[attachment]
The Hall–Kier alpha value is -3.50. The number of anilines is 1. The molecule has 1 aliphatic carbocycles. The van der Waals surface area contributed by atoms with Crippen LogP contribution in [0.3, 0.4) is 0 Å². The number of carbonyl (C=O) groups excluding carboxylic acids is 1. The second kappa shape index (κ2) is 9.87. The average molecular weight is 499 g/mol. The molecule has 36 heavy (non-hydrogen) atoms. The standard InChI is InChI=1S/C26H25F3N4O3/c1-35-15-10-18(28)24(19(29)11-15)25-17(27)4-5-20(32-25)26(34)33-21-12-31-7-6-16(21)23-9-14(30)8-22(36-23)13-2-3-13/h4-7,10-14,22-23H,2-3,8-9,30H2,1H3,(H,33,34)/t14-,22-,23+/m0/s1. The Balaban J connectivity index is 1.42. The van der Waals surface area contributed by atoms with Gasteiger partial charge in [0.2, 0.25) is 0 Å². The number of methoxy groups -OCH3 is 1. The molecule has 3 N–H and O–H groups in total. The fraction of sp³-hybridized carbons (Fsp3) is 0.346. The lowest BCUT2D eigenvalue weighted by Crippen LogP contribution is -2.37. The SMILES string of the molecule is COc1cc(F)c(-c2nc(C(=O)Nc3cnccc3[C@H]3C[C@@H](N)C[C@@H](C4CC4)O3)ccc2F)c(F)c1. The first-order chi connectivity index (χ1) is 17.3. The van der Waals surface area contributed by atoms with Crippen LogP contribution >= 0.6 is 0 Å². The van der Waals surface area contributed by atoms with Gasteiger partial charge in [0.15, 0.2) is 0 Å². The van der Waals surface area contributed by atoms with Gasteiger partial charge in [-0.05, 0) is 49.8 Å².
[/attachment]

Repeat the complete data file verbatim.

The Hall–Kier alpha value is -3.50. The number of anilines is 1. The molecule has 1 aliphatic carbocycles. The van der Waals surface area contributed by atoms with Crippen LogP contribution in [0.3, 0.4) is 0 Å². The number of carbonyl (C=O) groups excluding carboxylic acids is 1. The second kappa shape index (κ2) is 9.87. The average molecular weight is 499 g/mol. The molecule has 36 heavy (non-hydrogen) atoms. The standard InChI is InChI=1S/C26H25F3N4O3/c1-35-15-10-18(28)24(19(29)11-15)25-17(27)4-5-20(32-25)26(34)33-21-12-31-7-6-16(21)23-9-14(30)8-22(36-23)13-2-3-13/h4-7,10-14,22-23H,2-3,8-9,30H2,1H3,(H,33,34)/t14-,22-,23+/m0/s1. The Balaban J connectivity index is 1.42. The van der Waals surface area contributed by atoms with Gasteiger partial charge in [0.2, 0.25) is 0 Å². The number of methoxy groups -OCH3 is 1. The molecule has 3 N–H and O–H groups in total. The fraction of sp³-hybridized carbons (Fsp3) is 0.346. The lowest BCUT2D eigenvalue weighted by Crippen LogP contribution is -2.37. The SMILES string of the molecule is COc1cc(F)c(-c2nc(C(=O)Nc3cnccc3[C@H]3C[C@@H](N)C[C@@H](C4CC4)O3)ccc2F)c(F)c1. The first-order chi connectivity index (χ1) is 17.3. The van der Waals surface area contributed by atoms with Crippen LogP contribution >= 0.6 is 0 Å². The van der Waals surface area contributed by atoms with Gasteiger partial charge in [0.15, 0.2) is 0 Å². The van der Waals surface area contributed by atoms with Gasteiger partial charge in [-0.05, 0) is 49.8 Å².